As per the British think tank International Institute for Strategic Studies (IISS), during the initial two years of the full-scale invasion, Russia incurred losses of 8,800 armored vehicles, which included 3,000 tanks. This figure surpasses the quantity of tanks operational as of February 2022. To mitigate the shortfall, Moscow resorted to deploying its strategic reserves of armored vehicles to the front lines. However, Russian sources remain silent on this matter, instead opting to diminish the efficacy of Western weaponry supplied to Ukraine by its allies, and celebrating instances where such weaponry is damaged or incapacitated. We delved deeper into how Russian propaganda undermines the potency of Western arms aiding Ukraine in this piece.

Since the era of the USSR, Russia has been engaged in a rivalry with the West in the realm of weapons production — a rivalry reminiscent of the "arms race" of the previous century. Presently, amid comprehensive opposition to the North Atlantic Alliance, the competition encompasses not only the quantity and quality of military innovations but also production capabilities, thus assuming a new dimension.

Having acquired certain Western weapons samples amidst the conflict on Ukrainian soil, the Kremlin opted to showcase them at an exhibition in Moscow. According to the Washington Post, the exhibition features over 30 pieces of equipment from 12 countries, all marked with the respective flags of origin. Notable entries include the British Saxon armored personnel carrier, the Swedish CV90 infantry fighting vehicle, the American Bradley infantry fighting vehicle, the French-made AMX-10RC armored reconnaissance vehicle, the German Leopard tank, and the Azovets tank support combat vehicle. Interestingly, the exhibition coincides with the Victory Parade on Red Square in Moscow.

Propagandists approached the exhibits with irony. For instance, as reported by rg.ru, they asserted that the Russian counterparts are no less capable and often superior: "These tanks, armored personnel carriers, and infantry fighting vehicles didn't stay out of commission for long. They were swiftly dealt with by the Russian military. After being 'charmed' by repair units, the equipment is once again combat-ready. Moreover, we possess plenty of our own equipment, which, as it turns out, is in no way inferior to Western models and often outperforms them."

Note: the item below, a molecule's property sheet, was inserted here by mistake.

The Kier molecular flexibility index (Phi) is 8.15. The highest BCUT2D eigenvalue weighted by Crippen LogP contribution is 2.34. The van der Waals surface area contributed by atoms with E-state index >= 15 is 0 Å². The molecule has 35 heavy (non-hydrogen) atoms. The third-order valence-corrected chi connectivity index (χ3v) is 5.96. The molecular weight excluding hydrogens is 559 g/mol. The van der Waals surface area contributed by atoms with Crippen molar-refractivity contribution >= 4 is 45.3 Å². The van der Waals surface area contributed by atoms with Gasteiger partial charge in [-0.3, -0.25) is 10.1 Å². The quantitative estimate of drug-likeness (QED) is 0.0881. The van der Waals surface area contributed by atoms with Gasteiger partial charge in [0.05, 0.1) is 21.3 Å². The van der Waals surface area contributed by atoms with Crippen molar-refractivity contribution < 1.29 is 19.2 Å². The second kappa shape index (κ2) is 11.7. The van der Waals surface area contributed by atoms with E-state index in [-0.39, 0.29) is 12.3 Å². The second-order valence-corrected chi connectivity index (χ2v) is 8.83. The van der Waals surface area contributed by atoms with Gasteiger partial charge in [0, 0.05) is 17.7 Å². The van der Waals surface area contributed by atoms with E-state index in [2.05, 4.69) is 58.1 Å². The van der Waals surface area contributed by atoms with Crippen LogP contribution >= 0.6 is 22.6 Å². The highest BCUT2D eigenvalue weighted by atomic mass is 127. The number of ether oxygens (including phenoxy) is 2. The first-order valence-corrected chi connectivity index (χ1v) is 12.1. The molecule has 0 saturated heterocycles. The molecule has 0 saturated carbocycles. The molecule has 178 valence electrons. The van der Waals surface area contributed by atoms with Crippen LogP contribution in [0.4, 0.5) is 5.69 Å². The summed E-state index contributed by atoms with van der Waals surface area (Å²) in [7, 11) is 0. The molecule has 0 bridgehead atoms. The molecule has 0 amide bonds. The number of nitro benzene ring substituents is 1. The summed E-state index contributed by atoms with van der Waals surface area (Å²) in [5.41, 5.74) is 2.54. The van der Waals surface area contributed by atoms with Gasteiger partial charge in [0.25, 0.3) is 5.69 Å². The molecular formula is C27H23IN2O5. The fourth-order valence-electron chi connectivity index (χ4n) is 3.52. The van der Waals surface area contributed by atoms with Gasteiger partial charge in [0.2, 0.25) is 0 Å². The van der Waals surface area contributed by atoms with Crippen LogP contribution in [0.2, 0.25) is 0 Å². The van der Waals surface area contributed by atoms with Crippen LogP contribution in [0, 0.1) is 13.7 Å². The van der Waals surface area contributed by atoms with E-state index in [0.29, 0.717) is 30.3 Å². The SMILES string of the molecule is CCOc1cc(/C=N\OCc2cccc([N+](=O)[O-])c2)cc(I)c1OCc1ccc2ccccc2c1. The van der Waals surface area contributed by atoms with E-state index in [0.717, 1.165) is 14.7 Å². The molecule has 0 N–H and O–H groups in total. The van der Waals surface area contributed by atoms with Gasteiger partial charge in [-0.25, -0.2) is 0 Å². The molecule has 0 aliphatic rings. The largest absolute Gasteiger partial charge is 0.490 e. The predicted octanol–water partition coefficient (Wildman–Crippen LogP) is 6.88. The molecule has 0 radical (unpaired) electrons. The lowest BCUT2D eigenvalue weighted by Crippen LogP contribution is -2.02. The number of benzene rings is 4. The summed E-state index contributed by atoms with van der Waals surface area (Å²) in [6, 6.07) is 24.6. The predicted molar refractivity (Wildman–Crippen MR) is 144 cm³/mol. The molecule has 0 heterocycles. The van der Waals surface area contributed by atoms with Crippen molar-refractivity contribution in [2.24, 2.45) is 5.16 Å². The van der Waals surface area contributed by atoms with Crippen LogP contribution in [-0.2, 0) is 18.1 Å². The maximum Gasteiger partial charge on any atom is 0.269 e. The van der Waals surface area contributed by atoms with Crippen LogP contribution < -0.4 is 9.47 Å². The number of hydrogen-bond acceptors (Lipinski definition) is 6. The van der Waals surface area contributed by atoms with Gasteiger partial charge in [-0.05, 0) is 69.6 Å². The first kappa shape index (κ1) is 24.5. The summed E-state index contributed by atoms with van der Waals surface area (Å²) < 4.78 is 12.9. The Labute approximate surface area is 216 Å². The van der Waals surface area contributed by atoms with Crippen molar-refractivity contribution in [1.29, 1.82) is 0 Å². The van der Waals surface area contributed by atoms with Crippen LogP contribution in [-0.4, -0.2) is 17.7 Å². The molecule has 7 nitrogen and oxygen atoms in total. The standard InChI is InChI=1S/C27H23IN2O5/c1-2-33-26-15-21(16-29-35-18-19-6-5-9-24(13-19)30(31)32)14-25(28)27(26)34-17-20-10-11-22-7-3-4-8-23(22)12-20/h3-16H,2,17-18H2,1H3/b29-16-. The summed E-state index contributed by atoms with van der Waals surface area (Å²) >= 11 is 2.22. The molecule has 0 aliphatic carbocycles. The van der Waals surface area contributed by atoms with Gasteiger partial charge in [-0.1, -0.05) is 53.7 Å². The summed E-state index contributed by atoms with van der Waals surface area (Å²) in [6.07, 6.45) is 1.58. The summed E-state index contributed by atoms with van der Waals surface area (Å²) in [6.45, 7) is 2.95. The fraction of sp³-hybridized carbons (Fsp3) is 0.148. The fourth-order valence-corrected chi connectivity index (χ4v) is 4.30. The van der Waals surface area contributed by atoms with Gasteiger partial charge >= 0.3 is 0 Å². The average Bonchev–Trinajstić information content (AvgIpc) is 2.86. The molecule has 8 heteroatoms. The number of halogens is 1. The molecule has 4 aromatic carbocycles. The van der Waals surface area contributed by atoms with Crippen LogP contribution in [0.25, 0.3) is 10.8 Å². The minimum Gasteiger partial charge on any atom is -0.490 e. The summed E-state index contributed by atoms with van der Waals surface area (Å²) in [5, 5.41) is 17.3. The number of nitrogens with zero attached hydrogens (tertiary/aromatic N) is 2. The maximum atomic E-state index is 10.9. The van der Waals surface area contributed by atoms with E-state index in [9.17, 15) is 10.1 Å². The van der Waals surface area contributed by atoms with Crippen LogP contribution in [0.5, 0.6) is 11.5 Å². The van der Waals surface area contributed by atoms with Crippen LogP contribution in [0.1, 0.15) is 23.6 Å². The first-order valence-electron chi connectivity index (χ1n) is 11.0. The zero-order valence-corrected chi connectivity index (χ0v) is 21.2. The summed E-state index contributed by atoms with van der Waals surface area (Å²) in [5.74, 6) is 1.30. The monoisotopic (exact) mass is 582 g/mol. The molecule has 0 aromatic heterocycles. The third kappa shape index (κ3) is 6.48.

Propagandists associated with the "Russian Weapons" project alleged that Ukrainian fighters were so inept that they couldn't even handle the new equipment properly: "The first Ukrainian BMPT was named 'Azovets' and was logically assigned to the 'Azov' punitive regiment. However, they had no clue how to operate it and simply hid it away." Additionally, according to "Izvestia," Ukrainians often timidly abandoned their positions, leaving behind valuable equipment that became easy prey for Russian forces: "The showcased samples are in operational condition, having been abandoned by Ukrainian armed forces to avoid confrontation with Russian troops. The Bradley infantry fighting vehicle is the most 'easily acquired' NATO model on the front lines. In December 2023, members of the 'Center' group of the Russian Armed Forces seized a vehicle just 100 meters from Ukrainian armed formations' positions."